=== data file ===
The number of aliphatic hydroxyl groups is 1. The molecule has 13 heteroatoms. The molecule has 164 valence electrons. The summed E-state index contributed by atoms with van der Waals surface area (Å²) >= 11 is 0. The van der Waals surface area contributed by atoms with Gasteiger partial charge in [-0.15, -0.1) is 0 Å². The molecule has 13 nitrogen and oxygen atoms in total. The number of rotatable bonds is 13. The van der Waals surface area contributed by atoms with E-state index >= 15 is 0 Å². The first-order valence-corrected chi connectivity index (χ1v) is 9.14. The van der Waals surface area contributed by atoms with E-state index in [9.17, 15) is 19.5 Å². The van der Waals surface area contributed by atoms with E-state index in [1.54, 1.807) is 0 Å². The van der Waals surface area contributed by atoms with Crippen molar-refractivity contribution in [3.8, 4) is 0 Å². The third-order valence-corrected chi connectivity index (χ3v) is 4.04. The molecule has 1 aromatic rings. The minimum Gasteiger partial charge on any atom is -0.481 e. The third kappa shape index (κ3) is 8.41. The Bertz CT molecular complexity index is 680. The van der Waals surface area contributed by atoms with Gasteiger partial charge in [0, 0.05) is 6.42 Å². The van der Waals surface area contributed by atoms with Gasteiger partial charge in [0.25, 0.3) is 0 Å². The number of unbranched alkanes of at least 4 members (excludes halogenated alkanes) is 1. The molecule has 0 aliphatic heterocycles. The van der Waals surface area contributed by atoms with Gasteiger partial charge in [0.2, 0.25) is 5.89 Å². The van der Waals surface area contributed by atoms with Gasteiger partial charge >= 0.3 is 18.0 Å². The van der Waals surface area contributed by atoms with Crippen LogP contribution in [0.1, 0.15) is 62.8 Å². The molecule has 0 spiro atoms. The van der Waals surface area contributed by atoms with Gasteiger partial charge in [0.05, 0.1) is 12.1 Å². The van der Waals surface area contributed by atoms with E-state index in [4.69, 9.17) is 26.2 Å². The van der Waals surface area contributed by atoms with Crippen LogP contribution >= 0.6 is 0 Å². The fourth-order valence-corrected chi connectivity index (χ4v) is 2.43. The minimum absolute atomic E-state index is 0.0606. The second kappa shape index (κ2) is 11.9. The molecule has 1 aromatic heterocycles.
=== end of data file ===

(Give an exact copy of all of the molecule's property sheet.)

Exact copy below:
The number of aliphatic hydroxyl groups is 1. The molecule has 13 heteroatoms. The molecule has 164 valence electrons. The summed E-state index contributed by atoms with van der Waals surface area (Å²) >= 11 is 0. The van der Waals surface area contributed by atoms with Gasteiger partial charge in [-0.15, -0.1) is 0 Å². The molecule has 13 nitrogen and oxygen atoms in total. The number of rotatable bonds is 13. The van der Waals surface area contributed by atoms with E-state index >= 15 is 0 Å². The first-order valence-corrected chi connectivity index (χ1v) is 9.14. The van der Waals surface area contributed by atoms with E-state index in [9.17, 15) is 19.5 Å². The van der Waals surface area contributed by atoms with E-state index in [1.54, 1.807) is 0 Å². The van der Waals surface area contributed by atoms with Crippen molar-refractivity contribution in [3.8, 4) is 0 Å². The third-order valence-corrected chi connectivity index (χ3v) is 4.04. The molecule has 1 aromatic rings. The minimum Gasteiger partial charge on any atom is -0.481 e. The third kappa shape index (κ3) is 8.41. The Bertz CT molecular complexity index is 680. The van der Waals surface area contributed by atoms with Gasteiger partial charge in [0, 0.05) is 6.42 Å². The van der Waals surface area contributed by atoms with Gasteiger partial charge in [0.25, 0.3) is 0 Å². The number of unbranched alkanes of at least 4 members (excludes halogenated alkanes) is 1. The molecule has 0 aliphatic heterocycles. The van der Waals surface area contributed by atoms with Gasteiger partial charge in [0.2, 0.25) is 5.89 Å². The van der Waals surface area contributed by atoms with Gasteiger partial charge >= 0.3 is 18.0 Å². The van der Waals surface area contributed by atoms with Crippen LogP contribution in [0.1, 0.15) is 62.8 Å². The molecule has 0 spiro atoms. The van der Waals surface area contributed by atoms with Gasteiger partial charge in [0.05, 0.1) is 12.1 Å². The van der Waals surface area contributed by atoms with E-state index in [4.69, 9.17) is 26.2 Å². The van der Waals surface area contributed by atoms with Crippen LogP contribution >= 0.6 is 0 Å². The fourth-order valence-corrected chi connectivity index (χ4v) is 2.43. The minimum absolute atomic E-state index is 0.0606. The second kappa shape index (κ2) is 11.9. The molecule has 1 aromatic heterocycles.